I oversee a book club in the church where I work. We haven’t come up with a name more descriptive or imaginative than “book club,” so many people assume we’re a lot like the stereotype: women who gather to discuss the latest Oprah pick and drink lots of wine. We do drink wine and share a meal together every time we meet, but no Oprah books for us. And there are men in our group, too. And our members range in age from their early 30s to their late 60s. (One woman in an assisted-living community is a “virtual” member, keeping up with the club through our email discussions; she’s in her mid 90s). Read more
What does it mean, I wonder, to hear this week’s appointed scripture texts if you are a Christian in Myanmar or in the Sichuan province of China? What would you make of all this talk of mountains shaking; the sea roaring and foaming; swollen waters on the earth; rain, flood, wind, destruction, death?
Those of us who have never experienced the kind of catastrophic devastation associated with cyclones and earthquakes can too easily romanticize the natural world, admiring only its beauty: a breathtaking sunset, a beautiful beach, a majestic mountain. As modern suburbanites and urbanites we’re happy with our isolation from nature’s wild, unpredictable side—as our neatly landscaped lawns and pretty container gardens make plain. We like nature well enough; so long as we can manage it—so long as it doesn’t try to hurt us. Read more
“Hospitality” is an overused word in our culture. We speak of the hospitality “industry,” a 3.5 trillion dollar service sector of the global economy. “Hospitality management” is now offered as a degree program in most colleges and universities.
For many people, hospitality is exercised primarily as a form of social entertaining: magazines like Southern Living set impossible standards for home décor, flower arranging, menu planning, and so on. The people we invited into our well-scrubbed homes to sit at our perfectly-set tables and eat our carefully-prepared dinners (meant to impress more than to nourish) are usually people of our own socioeconomic status, people pretty much like us. Read more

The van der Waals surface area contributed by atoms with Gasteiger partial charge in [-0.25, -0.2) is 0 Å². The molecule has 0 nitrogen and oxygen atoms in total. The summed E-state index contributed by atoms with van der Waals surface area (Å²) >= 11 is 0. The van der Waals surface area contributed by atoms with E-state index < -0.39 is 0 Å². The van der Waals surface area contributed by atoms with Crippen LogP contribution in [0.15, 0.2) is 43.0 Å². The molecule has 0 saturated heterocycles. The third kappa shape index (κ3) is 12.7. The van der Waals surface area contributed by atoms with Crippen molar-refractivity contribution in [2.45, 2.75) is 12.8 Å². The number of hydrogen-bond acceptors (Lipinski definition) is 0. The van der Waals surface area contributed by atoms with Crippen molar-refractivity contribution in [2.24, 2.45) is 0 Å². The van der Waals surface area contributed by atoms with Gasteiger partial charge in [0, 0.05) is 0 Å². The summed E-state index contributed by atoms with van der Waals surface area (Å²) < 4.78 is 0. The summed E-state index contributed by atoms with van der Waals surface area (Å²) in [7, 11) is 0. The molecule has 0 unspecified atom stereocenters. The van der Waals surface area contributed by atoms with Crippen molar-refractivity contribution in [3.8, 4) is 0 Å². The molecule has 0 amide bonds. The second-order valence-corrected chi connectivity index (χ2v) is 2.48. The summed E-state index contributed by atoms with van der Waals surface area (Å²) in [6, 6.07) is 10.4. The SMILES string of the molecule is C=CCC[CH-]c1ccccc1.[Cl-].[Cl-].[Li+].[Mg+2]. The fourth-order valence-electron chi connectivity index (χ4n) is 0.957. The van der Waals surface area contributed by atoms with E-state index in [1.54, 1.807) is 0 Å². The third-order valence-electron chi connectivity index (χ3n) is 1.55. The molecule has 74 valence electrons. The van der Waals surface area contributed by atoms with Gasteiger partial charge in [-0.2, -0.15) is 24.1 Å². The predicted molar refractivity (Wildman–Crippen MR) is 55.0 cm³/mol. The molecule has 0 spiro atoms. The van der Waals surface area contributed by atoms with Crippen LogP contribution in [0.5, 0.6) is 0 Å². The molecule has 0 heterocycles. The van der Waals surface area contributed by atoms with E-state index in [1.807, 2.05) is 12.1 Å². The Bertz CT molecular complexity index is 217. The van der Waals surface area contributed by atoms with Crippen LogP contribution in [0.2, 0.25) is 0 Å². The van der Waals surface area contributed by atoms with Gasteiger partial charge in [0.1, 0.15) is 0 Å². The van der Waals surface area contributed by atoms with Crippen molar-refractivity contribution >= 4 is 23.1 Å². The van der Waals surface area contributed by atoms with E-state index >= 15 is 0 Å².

In the Common Lectionary for Protestant churches, tomorrow is the second Sunday after Pentecost. In Roman Catholic churches, however, it’s Corpus Christi: not a city in Texas, but the feast of the Body and Blood of Christ. From Thursday until Sunday, more traditional Catholic churches will hold processions, and countless homilies will be devoted to what it means live, move and have our being in Christ’s Body. A recent post on Theolog, the Christian Century blog, has me thinking about how various Christian traditions embody “Real Presence.”
I wonder how much anger and division could have been avoided if excessively-precise definition and binary theorizing hadn’t left so little room for the Holy Spirit. I, for one, recall the Franciscan nuns teaching me to find Christ’s Real Presence in the Eucharist, in the Body gathered for liturgy, in the Word proclaimed to the assembly and in the Stranger.
Where do you find Christ when you are least disposed to recognize him?
(Originally published Saturday, May 24, 2008)
Many of us remember the experience of having someone, usually a parent or grandparent, tell us when we were young, “You know, when I was your age I had to walk to school and it was uphill both ways.” That old saying has been echoing in my head a lot lately. At least since I’ve been walking from my house to the church occasionally and then back again. When I used to drive the same route I knew it was uphill both directions but not in the same way I now know. To be more specific, it is more uphill going than it is coming back and the tilt to one side is hard on the ankles. Read more